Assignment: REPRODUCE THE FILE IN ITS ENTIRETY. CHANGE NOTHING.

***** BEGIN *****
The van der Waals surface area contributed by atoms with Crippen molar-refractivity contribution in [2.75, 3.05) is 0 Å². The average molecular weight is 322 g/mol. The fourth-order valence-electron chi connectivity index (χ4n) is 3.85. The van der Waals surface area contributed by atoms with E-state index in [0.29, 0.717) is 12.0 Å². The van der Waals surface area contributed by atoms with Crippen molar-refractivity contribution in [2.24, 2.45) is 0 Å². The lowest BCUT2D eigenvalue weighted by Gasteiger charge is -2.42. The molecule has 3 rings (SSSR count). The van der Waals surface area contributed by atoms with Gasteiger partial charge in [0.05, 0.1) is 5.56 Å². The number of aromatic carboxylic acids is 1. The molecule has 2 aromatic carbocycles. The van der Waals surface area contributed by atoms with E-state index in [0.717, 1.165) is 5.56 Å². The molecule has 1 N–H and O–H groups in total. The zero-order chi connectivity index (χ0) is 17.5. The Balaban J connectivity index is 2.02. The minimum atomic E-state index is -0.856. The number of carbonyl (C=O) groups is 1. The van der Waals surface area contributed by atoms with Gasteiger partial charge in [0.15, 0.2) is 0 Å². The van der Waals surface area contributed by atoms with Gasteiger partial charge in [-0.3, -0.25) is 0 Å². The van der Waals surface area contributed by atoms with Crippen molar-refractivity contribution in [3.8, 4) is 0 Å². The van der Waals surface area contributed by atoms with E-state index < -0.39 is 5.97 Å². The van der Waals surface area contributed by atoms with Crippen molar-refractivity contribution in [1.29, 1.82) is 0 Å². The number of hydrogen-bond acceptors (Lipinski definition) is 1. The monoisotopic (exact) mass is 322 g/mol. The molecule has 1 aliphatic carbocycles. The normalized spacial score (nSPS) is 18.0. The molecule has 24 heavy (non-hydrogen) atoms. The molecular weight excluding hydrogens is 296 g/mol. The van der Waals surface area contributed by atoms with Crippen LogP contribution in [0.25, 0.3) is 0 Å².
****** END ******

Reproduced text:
The van der Waals surface area contributed by atoms with Crippen molar-refractivity contribution in [2.75, 3.05) is 0 Å². The average molecular weight is 322 g/mol. The fourth-order valence-electron chi connectivity index (χ4n) is 3.85. The van der Waals surface area contributed by atoms with E-state index in [0.29, 0.717) is 12.0 Å². The van der Waals surface area contributed by atoms with Crippen molar-refractivity contribution in [2.24, 2.45) is 0 Å². The lowest BCUT2D eigenvalue weighted by Gasteiger charge is -2.42. The molecule has 3 rings (SSSR count). The van der Waals surface area contributed by atoms with Gasteiger partial charge in [0.05, 0.1) is 5.56 Å². The number of aromatic carboxylic acids is 1. The molecule has 2 aromatic carbocycles. The van der Waals surface area contributed by atoms with E-state index in [0.717, 1.165) is 5.56 Å². The molecule has 1 N–H and O–H groups in total. The zero-order chi connectivity index (χ0) is 17.5. The Balaban J connectivity index is 2.02. The minimum atomic E-state index is -0.856. The number of carbonyl (C=O) groups is 1. The van der Waals surface area contributed by atoms with Gasteiger partial charge in [0.15, 0.2) is 0 Å². The van der Waals surface area contributed by atoms with Gasteiger partial charge in [-0.3, -0.25) is 0 Å². The van der Waals surface area contributed by atoms with Crippen molar-refractivity contribution in [3.8, 4) is 0 Å². The van der Waals surface area contributed by atoms with E-state index < -0.39 is 5.97 Å². The van der Waals surface area contributed by atoms with Crippen molar-refractivity contribution in [1.29, 1.82) is 0 Å². The number of hydrogen-bond acceptors (Lipinski definition) is 1. The monoisotopic (exact) mass is 322 g/mol. The molecule has 1 aliphatic carbocycles. The normalized spacial score (nSPS) is 18.0. The molecule has 24 heavy (non-hydrogen) atoms. The molecular weight excluding hydrogens is 296 g/mol. The van der Waals surface area contributed by atoms with Crippen LogP contribution in [0.25, 0.3) is 0 Å².